Dr. Michael Laufer, Founder and Chief Spokesman of the Four Thieves Vinegar Collective, an anarchist biohacking network, debuted a 3D printable kit for homebrewing medication at the Hackers On Planet Earth (HOPE) Conference in New York City, last month.
Acting as an accessible alternative to industrial chemical reactors, this Apothecary Mircolab is capable of synthesizing homemade medication for HIV, opiate overdoses, and pharmaceutical abortions.
This chemical reactor “can synthesize household poisons into literally a life-saving drug,” said Dr. Laufer in a recent interview.
A 3D printed chemical reactor for “homemade free drugs”
Founded in 2015, the Four Thieves Vinegar Collective began clandestine chemistry (chemistry carried out in secret) to “defend people’s right to attempt their own medical treatment.” With this concept, the Collective has developed and published instructions for a 3D printed Epipen, i.e, the EpiPencil, and the Apothecary MicroLab, an automated DIY device designed to make a variety of medications.
During the 11th HOPE conference in 2016, the Four Thieves Vinegar Collection went public and debuted the first generation of the Apothecary Microlab and EpiPencil. Since then, its DIY chemical reactor has developed, and been involved in hacking medical hardware and more complex drug production processes.
The new and improved Apothecary Microlab consists of a small mason jar mounted inside a larger mason jar with a 3D printed lid. Furthermore, the kit contains a 3D printed stepper motor, syringe pump, coupler and shredded shaft which are connected using small plastic hoses.
A thermistor is then attached through the lid to circulate fluids to induce the chemical reactions necessary to manufacture various medicines. The whole process is automated using a computer.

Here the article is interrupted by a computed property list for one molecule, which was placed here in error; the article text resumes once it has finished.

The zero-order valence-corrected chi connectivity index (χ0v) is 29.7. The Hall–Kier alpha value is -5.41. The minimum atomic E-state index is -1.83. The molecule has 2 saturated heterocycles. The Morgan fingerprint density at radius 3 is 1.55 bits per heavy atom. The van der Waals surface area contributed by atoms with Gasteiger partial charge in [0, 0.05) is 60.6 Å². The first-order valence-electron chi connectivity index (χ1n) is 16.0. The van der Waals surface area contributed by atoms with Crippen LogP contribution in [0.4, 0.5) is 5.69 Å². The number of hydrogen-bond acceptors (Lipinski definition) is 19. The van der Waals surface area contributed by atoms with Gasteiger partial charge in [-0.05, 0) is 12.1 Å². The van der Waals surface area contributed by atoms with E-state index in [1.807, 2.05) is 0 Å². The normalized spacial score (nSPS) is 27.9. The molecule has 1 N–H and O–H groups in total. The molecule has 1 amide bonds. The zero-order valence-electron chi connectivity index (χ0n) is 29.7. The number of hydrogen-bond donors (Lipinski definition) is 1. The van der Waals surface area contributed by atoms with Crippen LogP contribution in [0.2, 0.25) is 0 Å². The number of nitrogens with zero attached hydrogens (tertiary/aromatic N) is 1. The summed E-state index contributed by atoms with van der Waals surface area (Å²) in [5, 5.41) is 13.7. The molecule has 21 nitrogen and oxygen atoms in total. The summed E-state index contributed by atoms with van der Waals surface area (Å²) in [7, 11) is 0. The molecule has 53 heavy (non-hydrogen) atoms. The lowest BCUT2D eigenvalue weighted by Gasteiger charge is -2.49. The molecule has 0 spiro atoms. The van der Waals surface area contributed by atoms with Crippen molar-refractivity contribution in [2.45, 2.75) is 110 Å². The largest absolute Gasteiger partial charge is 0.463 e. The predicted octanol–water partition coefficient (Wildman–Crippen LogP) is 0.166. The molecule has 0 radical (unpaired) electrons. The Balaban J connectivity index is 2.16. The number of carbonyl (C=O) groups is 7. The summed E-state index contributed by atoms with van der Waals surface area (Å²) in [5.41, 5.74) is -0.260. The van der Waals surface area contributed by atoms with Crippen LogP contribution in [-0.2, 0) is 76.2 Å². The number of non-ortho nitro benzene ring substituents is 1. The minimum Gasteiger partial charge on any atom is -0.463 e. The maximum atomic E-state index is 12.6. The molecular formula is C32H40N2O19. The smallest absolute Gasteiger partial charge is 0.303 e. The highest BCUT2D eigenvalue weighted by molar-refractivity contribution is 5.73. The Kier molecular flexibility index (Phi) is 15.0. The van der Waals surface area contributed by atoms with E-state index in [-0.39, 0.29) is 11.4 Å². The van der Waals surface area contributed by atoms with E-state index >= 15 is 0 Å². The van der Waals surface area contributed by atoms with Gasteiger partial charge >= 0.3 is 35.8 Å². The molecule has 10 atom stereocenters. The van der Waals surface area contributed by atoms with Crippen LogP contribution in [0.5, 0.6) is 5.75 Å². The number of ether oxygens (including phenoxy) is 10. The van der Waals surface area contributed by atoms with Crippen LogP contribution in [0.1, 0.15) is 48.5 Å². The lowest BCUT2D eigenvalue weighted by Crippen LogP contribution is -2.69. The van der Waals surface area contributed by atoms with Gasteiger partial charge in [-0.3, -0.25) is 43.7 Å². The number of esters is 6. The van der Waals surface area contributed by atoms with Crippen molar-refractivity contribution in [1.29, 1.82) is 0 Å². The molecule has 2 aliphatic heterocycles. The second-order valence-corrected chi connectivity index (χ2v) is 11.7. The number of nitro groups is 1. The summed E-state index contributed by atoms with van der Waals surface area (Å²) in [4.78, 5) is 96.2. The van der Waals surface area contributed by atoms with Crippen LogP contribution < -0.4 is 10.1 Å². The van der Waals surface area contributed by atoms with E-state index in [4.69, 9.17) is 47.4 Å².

According to the Collective, the 3D printed chemical reactor kit has successfully produced Naloxone (aka Narcan), a drug for opiate overdoses, Cabotegravir and Daraprim, drugs used to treat infections in people with HIV, and Mifepristone (aka RU486), and misoprostol, two chemicals needed for pharmaceutical abortions.
Open-source medical 3D printing solutions
Additive manufacturing enables a cost-effective alternative to traditionally expensive laboratory equipment. Whether it is used amongst biomedical researchers, or more recently, the general public (as a result of groups such as the Four Thieves Vinegar Collective), the presence of 3D printed customized labware and reaction vessels has increased.
Recently, researchers from Imperial College London (ICL) created an inexpensive open-source 3D printable membrane feeder to facilitate a wider range of laboratories with customizable tools for scientific malaria experimentation.
Prior to this, researchers from New York Genome Center and New York University developed the open-source 3D printed microfluidics control instrument for cell analysis which is 20 to 200 times cheaper than its traditional counterpart.
In addition, new research published in Additive Manufacturing, outlines the potential of 3D printed customizable toolkits and reaction vessels for chemically resistant lab equipment using affordable material and FFF/FDM 3D printers.
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Featured image shows Dr. Michael Laufer with the 3D printed chemical reactor kit at the HOPE conference. Image via Michael Laufer/Youtube.